Playing the Indian Card

Monday, August 29, 2016

Fixing the Health Care System

The aging population is putting an increasing strain on OHIP and other provincial health plans. On the other hand, our current health care system is absurdly inefficient. We ought to be able to cut costs.

The monopoly given to doctors to prescribe causes vast extra costs to nobody's benefit but the doctors'. In the real world, a patient who has been taking a medicine for years is likely to know more about it than the doctor they have to go to to renew a prescription. Proposal: as in some other countries, give pharmacists the right to prescribe. That alone would cut out a huge number of unnecessary doctor visits.

Add a small deductible to public health insurance. This would discourage frivolous doctor and hospital visits, without really keeping anyone who needs it from health care. The true value of health insurance is in covering catastrophic expenses, not a quick clinic visit to see about a nosebleed.

For purely political reasons, we currently publicly fund some voluntary procedures. For financial reasons, even aside from human rights concerns, we should not fund abortion and sex change operations.

We are already at the point that AI software can diagnose more reliably than a human doctor. The rigorous educational qualifications we require of MDs are a waste. We ought to allow someone with the training of a nurse to diagnose and prescribe treatment in most cases, with the aid of diagnostic software, referring on to specialists only for more complicated treatments.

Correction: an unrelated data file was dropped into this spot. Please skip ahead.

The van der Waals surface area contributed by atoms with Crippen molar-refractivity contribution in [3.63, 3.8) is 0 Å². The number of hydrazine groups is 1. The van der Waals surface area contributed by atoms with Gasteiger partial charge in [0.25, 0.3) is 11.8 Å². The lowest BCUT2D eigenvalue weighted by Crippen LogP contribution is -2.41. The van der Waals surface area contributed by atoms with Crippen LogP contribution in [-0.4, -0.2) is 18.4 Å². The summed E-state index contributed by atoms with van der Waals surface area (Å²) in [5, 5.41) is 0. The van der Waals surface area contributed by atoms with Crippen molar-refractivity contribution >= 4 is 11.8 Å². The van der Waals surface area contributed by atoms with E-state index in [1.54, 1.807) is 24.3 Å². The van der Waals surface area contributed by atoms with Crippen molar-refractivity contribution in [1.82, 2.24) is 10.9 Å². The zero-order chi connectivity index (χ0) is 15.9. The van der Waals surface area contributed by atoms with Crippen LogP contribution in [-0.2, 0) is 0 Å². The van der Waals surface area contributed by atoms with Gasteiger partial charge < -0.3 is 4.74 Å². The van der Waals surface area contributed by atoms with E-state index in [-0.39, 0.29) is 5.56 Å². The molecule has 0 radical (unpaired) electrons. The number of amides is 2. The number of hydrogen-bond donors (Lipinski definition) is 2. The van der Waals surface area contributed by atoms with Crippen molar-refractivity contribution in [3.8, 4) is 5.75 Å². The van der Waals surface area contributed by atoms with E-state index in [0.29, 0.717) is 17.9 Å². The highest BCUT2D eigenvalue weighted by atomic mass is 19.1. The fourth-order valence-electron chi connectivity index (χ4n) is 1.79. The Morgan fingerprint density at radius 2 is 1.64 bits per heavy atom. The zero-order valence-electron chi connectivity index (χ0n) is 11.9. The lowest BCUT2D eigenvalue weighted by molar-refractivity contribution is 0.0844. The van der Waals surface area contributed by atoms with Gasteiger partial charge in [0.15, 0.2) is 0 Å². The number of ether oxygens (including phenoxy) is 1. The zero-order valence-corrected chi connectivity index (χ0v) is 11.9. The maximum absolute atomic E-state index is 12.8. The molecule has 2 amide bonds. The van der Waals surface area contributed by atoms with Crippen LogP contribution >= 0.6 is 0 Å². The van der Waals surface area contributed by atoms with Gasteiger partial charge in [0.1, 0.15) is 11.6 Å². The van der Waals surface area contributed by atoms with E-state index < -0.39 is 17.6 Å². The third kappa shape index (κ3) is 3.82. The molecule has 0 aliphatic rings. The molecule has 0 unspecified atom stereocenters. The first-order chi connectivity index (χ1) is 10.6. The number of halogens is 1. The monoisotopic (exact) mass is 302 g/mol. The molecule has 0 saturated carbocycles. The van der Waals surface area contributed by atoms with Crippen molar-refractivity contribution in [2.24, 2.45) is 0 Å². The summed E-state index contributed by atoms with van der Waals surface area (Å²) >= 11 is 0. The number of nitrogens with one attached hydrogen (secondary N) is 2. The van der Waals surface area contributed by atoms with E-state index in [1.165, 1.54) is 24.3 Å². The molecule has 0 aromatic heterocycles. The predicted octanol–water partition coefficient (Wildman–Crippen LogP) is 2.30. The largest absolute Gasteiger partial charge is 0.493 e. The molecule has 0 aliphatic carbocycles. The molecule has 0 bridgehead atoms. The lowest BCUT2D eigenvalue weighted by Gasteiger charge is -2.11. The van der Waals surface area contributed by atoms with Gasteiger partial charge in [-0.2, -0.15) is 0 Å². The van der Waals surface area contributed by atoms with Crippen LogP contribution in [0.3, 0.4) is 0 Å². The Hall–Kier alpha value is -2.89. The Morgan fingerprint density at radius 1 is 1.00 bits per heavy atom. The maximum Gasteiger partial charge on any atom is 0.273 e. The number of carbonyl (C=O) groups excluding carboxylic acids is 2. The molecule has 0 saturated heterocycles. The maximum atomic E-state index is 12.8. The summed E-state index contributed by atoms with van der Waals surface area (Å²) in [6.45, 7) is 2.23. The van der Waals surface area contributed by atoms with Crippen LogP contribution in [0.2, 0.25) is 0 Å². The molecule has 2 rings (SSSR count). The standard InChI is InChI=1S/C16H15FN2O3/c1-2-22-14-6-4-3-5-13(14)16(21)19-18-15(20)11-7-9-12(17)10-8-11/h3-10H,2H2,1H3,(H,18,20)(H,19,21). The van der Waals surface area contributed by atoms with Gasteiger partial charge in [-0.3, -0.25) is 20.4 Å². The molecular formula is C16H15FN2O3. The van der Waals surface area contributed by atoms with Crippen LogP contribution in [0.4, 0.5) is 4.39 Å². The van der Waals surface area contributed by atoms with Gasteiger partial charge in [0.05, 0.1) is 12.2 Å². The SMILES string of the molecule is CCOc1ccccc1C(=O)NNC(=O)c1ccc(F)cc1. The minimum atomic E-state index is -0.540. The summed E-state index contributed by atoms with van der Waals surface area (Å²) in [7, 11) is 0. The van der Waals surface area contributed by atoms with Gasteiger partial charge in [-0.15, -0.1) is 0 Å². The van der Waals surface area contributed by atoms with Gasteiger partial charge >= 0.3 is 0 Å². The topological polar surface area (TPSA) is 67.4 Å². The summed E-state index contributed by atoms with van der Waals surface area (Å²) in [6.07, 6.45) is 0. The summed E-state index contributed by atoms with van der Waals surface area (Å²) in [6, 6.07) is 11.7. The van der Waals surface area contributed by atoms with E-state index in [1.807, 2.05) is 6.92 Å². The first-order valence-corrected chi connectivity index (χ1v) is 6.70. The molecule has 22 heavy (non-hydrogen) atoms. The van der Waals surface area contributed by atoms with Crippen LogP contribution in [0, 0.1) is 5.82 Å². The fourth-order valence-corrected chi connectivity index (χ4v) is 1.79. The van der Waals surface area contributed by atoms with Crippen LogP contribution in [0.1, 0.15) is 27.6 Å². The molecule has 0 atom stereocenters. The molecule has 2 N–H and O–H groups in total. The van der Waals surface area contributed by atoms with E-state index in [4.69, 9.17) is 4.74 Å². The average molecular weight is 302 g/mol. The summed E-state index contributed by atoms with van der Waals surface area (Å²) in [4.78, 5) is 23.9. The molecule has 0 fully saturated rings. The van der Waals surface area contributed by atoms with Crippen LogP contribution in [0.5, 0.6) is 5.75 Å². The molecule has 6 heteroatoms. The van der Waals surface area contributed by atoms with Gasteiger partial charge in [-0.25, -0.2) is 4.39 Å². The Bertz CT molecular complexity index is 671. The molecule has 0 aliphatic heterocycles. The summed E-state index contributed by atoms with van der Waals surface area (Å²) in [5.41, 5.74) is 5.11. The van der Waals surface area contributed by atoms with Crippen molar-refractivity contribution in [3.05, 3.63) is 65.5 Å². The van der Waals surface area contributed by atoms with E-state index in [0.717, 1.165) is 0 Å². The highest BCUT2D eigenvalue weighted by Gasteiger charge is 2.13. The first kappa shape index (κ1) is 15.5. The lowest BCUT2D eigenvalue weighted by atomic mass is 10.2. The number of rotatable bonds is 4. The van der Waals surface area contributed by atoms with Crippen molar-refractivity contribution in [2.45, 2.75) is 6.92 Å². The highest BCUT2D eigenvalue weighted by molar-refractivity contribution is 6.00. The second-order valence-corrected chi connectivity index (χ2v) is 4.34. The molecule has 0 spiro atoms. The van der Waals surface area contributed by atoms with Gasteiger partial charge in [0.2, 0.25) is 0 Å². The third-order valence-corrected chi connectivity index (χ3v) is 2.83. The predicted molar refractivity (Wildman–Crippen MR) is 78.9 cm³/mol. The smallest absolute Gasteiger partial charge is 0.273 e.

We ought to allow those who want to to pay extra for prompt treatment outside the government system. Yes, this gives the rich an advantage, but it is a matter of human rights--the right to life, and the right to property. Moreover, it helps everyone by taking some strain off the public system--making it easier to give essential care to the poor, with shorter waiting times. The one danger is that doctors might abandon the public system en masse. To prevent this, doctors' fees might be capped; or, better, a certain number of years spent in the public system might be required before a doctor could legally practice outside it.

Makes more sense than rationing treatment, which is where we are now.

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